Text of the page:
Hezbollah Nature Reserves were a system of Hezbollah strongholds built in Southern Lebanon between the Israeli withdrawal from Lebanon 2000 and the 2006 Lebanon war. The term "Nature Reserve" (Hebrew: שמורת טבע, shmorat tev’a) was originally IDF slang and refer to the fact that they were primarily placed in the countryside away from habitation and were declared off-limits to the IDF during the war, due to fear of high casualties.
Human Rights Watch wrote in an extensive report published about a year after the war that "we found strong evidence that Hezbollah stored most of its rockets in bunkers and weapon storage facilities located in uninhabited fields and valleys,… and that Hezbollah fired the vast majority of its rockets from pre-prepared positions outside villages."
An Israeli elite unit stumbled into a Nature Reserve near Maroun ar-Ras and suffered heavy casualties. "We didn’t know what hit us," said one of the Maglan soldiers. "In seconds we had two dead." "We expected a tent and three Kalashnikovs — that was the intelligence we were given. Instead, we found a hydraulic steel door leading to a well-equipped network of tunnels."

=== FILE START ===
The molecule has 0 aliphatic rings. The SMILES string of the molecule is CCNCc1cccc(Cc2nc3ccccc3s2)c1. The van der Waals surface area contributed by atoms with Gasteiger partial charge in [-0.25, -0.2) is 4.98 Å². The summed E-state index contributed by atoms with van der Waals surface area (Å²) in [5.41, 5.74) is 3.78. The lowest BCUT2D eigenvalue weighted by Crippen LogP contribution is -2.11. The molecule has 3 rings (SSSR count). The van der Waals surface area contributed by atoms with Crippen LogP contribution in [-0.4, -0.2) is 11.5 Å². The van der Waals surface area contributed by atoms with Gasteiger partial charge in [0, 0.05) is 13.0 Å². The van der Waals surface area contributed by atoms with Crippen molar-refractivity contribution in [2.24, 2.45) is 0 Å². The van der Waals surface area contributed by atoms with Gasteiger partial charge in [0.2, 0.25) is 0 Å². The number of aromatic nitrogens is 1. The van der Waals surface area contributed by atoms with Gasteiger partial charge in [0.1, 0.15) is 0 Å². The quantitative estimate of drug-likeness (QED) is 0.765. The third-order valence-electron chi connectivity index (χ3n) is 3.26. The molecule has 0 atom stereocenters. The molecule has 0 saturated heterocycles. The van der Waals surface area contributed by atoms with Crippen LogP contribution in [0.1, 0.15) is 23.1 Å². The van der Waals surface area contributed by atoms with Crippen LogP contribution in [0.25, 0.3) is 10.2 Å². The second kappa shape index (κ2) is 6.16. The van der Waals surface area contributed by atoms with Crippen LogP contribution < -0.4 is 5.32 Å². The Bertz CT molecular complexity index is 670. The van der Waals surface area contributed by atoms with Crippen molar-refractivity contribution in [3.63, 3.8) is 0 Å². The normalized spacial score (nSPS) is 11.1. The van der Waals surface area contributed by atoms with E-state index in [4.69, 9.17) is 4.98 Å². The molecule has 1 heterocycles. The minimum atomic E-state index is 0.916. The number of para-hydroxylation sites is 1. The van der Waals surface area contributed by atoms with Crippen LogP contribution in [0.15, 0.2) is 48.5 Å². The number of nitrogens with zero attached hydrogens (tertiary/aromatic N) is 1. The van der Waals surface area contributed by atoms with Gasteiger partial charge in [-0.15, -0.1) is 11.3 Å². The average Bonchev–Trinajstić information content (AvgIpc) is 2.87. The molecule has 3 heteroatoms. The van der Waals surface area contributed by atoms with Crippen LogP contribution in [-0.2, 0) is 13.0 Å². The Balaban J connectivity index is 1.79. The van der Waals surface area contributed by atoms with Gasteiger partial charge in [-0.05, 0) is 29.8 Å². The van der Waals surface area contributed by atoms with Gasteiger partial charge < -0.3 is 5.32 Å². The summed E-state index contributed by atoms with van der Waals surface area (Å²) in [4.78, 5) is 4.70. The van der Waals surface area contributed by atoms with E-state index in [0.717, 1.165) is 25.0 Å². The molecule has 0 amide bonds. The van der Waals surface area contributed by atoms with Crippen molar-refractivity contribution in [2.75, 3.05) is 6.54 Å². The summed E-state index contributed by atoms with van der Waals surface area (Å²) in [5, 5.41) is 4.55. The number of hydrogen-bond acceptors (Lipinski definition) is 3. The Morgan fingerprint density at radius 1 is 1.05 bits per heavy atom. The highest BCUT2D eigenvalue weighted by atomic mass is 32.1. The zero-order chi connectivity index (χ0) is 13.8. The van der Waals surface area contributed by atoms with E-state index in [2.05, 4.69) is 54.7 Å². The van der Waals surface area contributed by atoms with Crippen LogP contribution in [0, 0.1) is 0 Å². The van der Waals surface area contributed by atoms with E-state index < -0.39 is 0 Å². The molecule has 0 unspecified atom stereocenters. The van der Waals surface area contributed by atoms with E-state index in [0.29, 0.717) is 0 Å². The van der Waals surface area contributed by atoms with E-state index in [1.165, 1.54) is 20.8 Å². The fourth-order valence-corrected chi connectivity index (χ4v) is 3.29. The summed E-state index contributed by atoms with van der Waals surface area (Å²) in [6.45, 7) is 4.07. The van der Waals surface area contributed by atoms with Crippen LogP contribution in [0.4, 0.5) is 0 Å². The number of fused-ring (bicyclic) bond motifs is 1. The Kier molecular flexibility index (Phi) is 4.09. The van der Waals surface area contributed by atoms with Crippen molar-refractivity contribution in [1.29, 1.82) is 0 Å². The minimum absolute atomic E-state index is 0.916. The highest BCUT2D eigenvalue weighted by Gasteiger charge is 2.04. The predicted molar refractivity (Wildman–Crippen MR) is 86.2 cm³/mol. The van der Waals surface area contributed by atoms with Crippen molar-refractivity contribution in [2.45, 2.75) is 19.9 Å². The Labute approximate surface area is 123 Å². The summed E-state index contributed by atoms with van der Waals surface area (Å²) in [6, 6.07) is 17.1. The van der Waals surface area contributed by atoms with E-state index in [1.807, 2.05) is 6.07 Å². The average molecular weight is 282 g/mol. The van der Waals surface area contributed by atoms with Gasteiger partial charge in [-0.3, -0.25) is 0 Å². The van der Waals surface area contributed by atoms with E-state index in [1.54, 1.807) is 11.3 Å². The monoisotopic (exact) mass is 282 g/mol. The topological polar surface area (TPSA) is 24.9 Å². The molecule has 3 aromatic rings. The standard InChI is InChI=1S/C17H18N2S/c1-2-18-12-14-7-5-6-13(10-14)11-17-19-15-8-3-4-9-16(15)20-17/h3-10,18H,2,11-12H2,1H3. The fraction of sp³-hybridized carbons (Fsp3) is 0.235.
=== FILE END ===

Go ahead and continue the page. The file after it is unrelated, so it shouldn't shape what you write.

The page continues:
After the battle of Maroun ar-Ras, the head of IDF Northern Command Maj.-Gen. Udi Adam forbade any further attacks on Nature Reserves. "A nature reserve can swallow an entire battalion," he said. According to Haaretz "[t]hroughout the war the General Staff and the Northern Command restricted offensive operations into these areas, following the initial encounter…[at] the "nature reserve" code-named Shaked near the town of Maroun al-Ras."  The well entrenched Nature Reserves were not vulnerable to artillery or air bombardment. The decision not to attack these positions, sometimes only hundreds of meters from the Israeli border, made it possible for Hezbollah to continue firing rockets over Northern Israel throughout the war. Most of the short range Katyusha rockets fired on Israel during the war were fired from Nature Reserves. In December 2007 the Knesset Foreign Affairs Committee issued the findings of its investigation into the 2006 war in Lebanon. It condemned the senior IDF command in unusually severe terms and said that the army's methods of fighting "played into Hezbollah's hands." It was especially critical of the delay in launching a ground war and refraining from attacking the Nature Reserves. Another Nature Reserve was found at Labbouna, on a forested hillside a few hundred meters from the Israeli border and some kilometer from the UNIFIL headquarters at Naqoura. The area was sealed off by Hezbollah in 2002 and declared a "military zone". Neither Israel nor UNIFIL understood what Hezbollah was up to until the 2006 war. "We never saw them build anything," a UNIFIL officer told Nicholas Blanford. "They must have brought the cement in by the spoonful." Hezbollah maintained a clearly visible outpost nearby that was immediately shelled by the IDF on July 12, after the abduction of the two Israeli soldiers. This outpost however was only a decoy that was already abandoned and the fighters had relocated to the covered positions in the Nature Reserve.